Court lifts RD-180 injunction

The US Court of Federal Claims issued an order today formally lifting the injunction on payments to and from NPO Energomash for RD-180 engines used by United Launch Alliance’s Atlas V rocket. In the two-page order, Judge Susan Braden said her decision was based on the letters she received from the Departments of Commerce, State, and Treasury stating that they had not found that payments to Energomash contravened the sanctions on Russian Deputy Prime Minister Dmitry Rogozin. The court also received a letter from Bradley Smith, chief counsel for Foreign Assets Control at the Treasury Department, with similar language to the previous ones, noting that no “affirmative determination” that Rogozin controls NPO Energomash had been made by his office or elsewhere in the government.

Based on the opinions in those letters, Judge Braden dissolved the April 30 injunction. However, she added that “if the Government receives any indication, however, that purchases from or payment of money to NPO Energomash by ULS, ULA, or the United States Air Force will directly or indirectly contravene Executive Order 13,661, the Government will inform the court immediately.”

While the order became available Thursday afternoon, news that the court had ended the injunction reached attendees of the Commercial Space Transportation Advisory Committee (COMSTAC) meeting in Washington around midday, ironically, during a presentation on an ongoing Defense Department study of RD-180 alternatives by former NASA administrator Mike Griffin. During the question-and-answer session of the presentation, Dan Collins, ULA chief operating officer and a member of COMSTAC, announced he hed received an email with the news the injunction was lifted; attendees greeted that announcement with a round of applause. “I’m personally pleased to hear that,” Griffin said.

“Me, too,” Collins responded.

9 comments to Court lifts RD-180 injunction

  • Malmesbury

    My understanding is that this does not affect the block buy issue – the underlying case proceeds.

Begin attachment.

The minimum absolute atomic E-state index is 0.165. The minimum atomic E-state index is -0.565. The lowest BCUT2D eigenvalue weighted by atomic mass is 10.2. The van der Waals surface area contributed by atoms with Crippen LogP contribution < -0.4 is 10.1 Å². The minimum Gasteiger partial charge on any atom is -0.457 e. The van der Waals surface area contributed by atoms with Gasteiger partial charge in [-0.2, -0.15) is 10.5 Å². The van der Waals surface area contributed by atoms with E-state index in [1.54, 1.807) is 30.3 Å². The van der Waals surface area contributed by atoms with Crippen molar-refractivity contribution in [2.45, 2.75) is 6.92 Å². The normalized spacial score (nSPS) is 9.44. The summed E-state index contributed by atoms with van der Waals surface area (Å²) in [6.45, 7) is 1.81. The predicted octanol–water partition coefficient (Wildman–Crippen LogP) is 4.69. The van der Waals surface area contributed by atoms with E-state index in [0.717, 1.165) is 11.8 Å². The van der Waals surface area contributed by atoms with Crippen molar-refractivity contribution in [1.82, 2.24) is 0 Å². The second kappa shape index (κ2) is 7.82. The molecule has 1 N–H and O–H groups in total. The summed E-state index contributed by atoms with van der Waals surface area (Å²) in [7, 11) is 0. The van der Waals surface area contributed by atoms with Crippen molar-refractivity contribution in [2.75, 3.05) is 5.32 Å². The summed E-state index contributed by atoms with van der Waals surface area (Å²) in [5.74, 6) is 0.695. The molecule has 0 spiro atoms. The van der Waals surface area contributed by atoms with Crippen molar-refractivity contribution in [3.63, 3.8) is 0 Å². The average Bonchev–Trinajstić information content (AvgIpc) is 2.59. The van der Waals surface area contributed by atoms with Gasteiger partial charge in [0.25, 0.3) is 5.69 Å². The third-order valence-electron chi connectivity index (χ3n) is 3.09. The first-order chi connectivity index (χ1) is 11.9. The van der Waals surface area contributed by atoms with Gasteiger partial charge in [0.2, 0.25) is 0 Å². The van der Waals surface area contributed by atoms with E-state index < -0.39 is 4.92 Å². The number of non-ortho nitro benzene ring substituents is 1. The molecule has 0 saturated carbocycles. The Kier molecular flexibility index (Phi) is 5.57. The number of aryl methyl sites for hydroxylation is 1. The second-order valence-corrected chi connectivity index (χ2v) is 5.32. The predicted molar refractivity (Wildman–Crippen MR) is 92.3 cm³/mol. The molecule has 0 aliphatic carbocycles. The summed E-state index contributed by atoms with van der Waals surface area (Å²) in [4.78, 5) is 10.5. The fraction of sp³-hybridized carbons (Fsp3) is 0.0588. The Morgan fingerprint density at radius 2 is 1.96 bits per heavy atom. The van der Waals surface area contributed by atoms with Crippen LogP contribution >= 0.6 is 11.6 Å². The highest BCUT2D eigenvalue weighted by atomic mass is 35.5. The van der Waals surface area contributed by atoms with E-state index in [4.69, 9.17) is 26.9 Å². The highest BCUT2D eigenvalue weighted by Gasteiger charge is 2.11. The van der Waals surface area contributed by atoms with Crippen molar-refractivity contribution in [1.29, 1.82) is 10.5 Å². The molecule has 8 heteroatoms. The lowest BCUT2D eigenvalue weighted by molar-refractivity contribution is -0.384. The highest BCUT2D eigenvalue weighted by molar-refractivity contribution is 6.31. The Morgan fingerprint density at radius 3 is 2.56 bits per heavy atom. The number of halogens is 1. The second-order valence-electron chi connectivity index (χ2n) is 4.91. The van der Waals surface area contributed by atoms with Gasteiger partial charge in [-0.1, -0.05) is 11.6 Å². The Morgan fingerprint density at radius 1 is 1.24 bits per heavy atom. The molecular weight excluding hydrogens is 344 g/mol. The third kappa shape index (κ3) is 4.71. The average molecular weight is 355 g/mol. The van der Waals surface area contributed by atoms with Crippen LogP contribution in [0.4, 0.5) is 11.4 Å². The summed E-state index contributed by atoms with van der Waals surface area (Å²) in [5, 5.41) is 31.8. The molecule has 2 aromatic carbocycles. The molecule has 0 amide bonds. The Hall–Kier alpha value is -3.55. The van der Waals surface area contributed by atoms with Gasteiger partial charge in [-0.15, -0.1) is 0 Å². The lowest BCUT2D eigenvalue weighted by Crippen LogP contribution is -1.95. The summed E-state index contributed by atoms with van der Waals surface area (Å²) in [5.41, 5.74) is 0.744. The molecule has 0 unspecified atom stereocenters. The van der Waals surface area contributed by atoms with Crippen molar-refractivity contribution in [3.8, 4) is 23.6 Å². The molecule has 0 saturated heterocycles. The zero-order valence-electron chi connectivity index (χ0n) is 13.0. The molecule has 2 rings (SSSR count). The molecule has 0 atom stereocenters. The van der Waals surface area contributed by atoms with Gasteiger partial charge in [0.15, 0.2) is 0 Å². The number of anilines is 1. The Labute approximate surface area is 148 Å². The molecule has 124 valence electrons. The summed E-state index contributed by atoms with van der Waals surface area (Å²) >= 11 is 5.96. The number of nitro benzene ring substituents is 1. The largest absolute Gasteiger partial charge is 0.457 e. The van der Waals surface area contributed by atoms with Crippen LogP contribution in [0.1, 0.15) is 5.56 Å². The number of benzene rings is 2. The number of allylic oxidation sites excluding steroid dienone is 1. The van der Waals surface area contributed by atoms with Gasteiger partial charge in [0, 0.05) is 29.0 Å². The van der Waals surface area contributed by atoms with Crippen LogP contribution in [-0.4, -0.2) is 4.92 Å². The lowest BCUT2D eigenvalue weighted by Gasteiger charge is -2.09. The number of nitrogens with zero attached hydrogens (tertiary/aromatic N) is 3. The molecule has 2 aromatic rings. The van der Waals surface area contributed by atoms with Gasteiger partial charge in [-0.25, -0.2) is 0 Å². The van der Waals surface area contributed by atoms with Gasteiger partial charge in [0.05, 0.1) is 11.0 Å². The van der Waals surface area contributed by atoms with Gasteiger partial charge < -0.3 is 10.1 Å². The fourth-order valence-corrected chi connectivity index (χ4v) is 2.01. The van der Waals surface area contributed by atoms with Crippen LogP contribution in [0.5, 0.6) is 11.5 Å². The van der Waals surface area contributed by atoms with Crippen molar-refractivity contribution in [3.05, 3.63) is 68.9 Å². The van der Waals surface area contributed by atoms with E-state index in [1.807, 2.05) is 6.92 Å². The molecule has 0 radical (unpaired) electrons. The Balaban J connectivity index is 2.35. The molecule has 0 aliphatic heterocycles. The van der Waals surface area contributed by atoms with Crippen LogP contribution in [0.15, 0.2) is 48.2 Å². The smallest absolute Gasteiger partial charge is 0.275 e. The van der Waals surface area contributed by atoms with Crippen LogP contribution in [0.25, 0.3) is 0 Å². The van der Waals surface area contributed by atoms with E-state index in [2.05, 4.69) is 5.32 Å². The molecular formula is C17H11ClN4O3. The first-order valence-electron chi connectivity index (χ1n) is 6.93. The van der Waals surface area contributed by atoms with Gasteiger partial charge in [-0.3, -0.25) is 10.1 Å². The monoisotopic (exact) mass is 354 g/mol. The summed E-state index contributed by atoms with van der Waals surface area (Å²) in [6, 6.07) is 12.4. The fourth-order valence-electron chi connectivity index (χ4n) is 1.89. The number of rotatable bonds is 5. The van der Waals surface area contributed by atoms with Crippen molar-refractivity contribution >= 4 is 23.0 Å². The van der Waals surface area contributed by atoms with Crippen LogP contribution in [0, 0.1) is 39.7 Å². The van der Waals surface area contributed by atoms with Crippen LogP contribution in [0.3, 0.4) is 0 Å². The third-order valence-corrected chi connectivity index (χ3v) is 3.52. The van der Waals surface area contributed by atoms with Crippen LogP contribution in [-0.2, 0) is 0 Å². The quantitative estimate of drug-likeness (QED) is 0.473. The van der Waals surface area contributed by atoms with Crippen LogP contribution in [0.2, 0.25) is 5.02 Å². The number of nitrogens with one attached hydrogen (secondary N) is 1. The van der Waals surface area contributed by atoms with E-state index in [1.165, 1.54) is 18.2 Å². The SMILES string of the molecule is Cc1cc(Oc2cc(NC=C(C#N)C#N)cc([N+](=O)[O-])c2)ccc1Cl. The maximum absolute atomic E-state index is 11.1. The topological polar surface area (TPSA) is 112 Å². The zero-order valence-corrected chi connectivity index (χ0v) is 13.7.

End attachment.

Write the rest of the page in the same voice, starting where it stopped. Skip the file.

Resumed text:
• Jeff Foust

      That is correct. The RD-180 issue was not linked to SpaceX’s key complaint that it is being deprived of opportunities to compete for EELV launches because of the block buy contract with ULA.

  • Jim Nobles

    Wow! Not an unexpected result but this means the DOD main launcher will remain tethered to Russian engines for years to come. This is an ugly picture.

    • Malmesbury

      I’m surprised you are surprised.

      A couple of hundred million will be spent on studying stuff about engines. Or studying studies. Or studying the right pot plants for the admin building for the project to studying building an engine.

      Too much invested in the status quo….

      • Jim Nobles

        I wasn’t really all that surprised. Actually I was more surprised when the Judge slapped the injunction on so quickly. But I guess I really hadn’t really thought about the consequences of the order being lifted even though I accepted the likelihood that it would be.

        I blame amightywind. I realized I agreed with him about the use of the RD-180 on DoD launchers. Not so much because they were Russian but because the weren’t American.

  • josh

    so treasury and state basically said we don’t know if rogozin profits from this and we don’t care. and we’re not gonna look into it because we might find out that he does. the sanctions are a joke.